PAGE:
Angela Merkel to step down as German chancellor in 2021

Angela Merkel to step down as German chancellor in 2021

The party's state leader, Volker Bouffier, called the outcome "very humbling".

In Hesse, both her centre-right CDU and its coalition partners, the Social Democrats, were 10% down on the previous poll there - even though they remain in power.

Over the weekend, a key regional election in the German state of Hesse, which includes the population-heavy city of Frankfurt, saw Chancellor Angela Merkel's CDU/CSU coalition suffer extreme losses in voter confidence, narrowly escaping defeat and sending a warning shot across the bow of Merkel allies that the populace is growing exhausted of political in-fighting and disenfranchised with the lack of policy results. "We haven't heard about serious contenders to replace her". The latter was vying with the SPD for second place after its best result in the state's history.

It was the second regional vote in quick succession to disappoint the conservative camp, after a battering in Bavaria two weeks ago. Since then, both Merkel and her CSU allies have been criticized for their management of the influx.

After 13 years with Merkel at the helm, majority in coalition with the SPD, many Germans are exhausted of government by carefully-crafted compromise, calling instead for clear direction on pressing policy issues like migration, security, reform of the European Union and climate change.

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The CDU has governed Hesse for almost 20 years, and the party campaigned on an enviable record in the state of ultra-low unemployment, high wages and minimal crime.

"The message was very clear: Don't quarrel". It's not clear if the CDU will now again unite with the Greens to form a government.

The result suggests the CDU and Greens could continue their ruling coalition in Hesse but is likely to increase tensions in Merkel's ruling "grand coalition" in Berlin.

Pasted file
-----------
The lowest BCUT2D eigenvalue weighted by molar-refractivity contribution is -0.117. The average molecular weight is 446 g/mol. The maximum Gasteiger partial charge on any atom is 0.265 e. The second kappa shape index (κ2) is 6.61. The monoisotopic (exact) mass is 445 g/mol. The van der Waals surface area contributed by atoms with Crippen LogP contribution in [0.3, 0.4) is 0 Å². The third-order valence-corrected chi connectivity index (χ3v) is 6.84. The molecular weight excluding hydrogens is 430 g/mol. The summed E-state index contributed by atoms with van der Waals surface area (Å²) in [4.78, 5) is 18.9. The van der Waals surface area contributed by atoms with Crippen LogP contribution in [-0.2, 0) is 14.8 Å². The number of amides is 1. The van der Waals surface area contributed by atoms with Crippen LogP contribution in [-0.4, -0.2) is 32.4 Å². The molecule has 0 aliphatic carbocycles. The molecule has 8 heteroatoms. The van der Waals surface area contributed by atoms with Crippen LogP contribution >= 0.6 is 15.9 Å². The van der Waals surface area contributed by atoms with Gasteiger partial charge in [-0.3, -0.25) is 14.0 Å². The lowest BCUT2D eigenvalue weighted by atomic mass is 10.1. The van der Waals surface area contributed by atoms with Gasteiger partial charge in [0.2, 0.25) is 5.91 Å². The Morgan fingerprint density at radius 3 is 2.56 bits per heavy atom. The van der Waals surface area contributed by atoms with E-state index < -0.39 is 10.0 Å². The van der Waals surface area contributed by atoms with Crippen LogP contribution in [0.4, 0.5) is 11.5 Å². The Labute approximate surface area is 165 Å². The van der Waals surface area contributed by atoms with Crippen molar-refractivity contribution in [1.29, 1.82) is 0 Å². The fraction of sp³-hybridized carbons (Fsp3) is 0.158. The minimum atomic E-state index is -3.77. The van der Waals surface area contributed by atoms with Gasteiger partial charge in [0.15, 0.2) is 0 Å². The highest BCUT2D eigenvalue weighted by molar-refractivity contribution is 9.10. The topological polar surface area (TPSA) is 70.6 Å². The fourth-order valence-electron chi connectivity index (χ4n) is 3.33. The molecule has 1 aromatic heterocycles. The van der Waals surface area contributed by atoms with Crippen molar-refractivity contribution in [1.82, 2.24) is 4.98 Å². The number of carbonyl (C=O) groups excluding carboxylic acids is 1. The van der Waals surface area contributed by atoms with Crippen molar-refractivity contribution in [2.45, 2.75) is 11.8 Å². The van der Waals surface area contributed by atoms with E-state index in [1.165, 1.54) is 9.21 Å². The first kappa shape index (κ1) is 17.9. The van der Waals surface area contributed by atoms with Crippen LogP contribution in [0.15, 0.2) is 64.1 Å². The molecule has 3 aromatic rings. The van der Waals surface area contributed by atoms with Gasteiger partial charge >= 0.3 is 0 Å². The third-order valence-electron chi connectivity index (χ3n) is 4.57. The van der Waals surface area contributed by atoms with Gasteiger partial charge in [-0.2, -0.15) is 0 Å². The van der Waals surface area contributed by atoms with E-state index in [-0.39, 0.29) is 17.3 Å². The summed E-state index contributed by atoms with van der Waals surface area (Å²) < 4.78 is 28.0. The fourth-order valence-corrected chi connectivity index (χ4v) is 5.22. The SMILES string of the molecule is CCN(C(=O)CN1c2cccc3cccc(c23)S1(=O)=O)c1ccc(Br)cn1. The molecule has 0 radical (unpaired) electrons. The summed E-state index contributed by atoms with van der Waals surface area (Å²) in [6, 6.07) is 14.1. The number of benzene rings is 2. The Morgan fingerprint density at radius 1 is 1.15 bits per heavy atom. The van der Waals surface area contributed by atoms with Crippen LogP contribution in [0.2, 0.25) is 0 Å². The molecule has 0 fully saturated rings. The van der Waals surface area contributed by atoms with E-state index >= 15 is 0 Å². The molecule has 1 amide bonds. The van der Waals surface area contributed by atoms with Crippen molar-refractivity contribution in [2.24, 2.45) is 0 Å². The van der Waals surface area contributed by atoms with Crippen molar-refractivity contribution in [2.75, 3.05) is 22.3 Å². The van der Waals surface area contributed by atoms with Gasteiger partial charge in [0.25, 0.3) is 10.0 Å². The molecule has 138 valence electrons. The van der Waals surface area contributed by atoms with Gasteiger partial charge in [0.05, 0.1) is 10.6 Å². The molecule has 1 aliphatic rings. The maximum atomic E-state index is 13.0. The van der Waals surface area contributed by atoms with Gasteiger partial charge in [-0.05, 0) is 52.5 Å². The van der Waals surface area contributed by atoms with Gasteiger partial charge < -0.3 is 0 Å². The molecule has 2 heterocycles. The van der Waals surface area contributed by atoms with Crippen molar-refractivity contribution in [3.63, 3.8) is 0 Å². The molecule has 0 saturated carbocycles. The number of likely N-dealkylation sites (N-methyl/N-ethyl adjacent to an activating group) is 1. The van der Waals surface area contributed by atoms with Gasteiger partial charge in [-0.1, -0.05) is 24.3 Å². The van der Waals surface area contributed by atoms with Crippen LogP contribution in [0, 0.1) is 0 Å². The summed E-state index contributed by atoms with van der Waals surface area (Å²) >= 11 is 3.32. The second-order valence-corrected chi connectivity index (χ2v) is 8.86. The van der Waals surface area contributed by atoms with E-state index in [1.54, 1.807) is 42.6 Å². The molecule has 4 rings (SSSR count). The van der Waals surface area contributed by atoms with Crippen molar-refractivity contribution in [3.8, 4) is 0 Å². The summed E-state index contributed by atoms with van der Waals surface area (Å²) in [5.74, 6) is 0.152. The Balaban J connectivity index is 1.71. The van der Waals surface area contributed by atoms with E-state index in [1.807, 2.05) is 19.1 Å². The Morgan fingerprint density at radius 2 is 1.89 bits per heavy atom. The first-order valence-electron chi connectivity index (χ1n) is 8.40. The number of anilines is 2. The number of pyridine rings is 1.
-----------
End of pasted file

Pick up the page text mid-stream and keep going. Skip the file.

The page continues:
According to reports, Ms Merkel told CDU leaders that she will not seek reelection as party chairwoman at a conference in early December.

Had the party relinquished control in Hesse, some analysts saw her as vulnerable to an intraparty challenge.

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CDU leaders will meet next Sunday to prepare for a summit in December where party members will vote for a new chairman. The CDU won a third of the vote in last September's German election - an historically poor performance for a party that has dominated the country's post-war politics.

And Mr. Bouffier, noting that his party fared better in the Hesse vote than it now does in polls nationally, seems keen to stay in power.

The weakness that Merkel faces on the home front, could limit her capacity to lead in the European Union, as the block now is dealing with Brexit, a budget crisis in Italy, and possibility of populist parties gain popularity at European parliament elections in May.

She said she took "full responsibility" for recent election setbacks.

Railing against the newcomers, the far-right anti-immigrant AfD is now the biggest opposition party in the Bundestag, and has seats in all of Germany's state parliaments.

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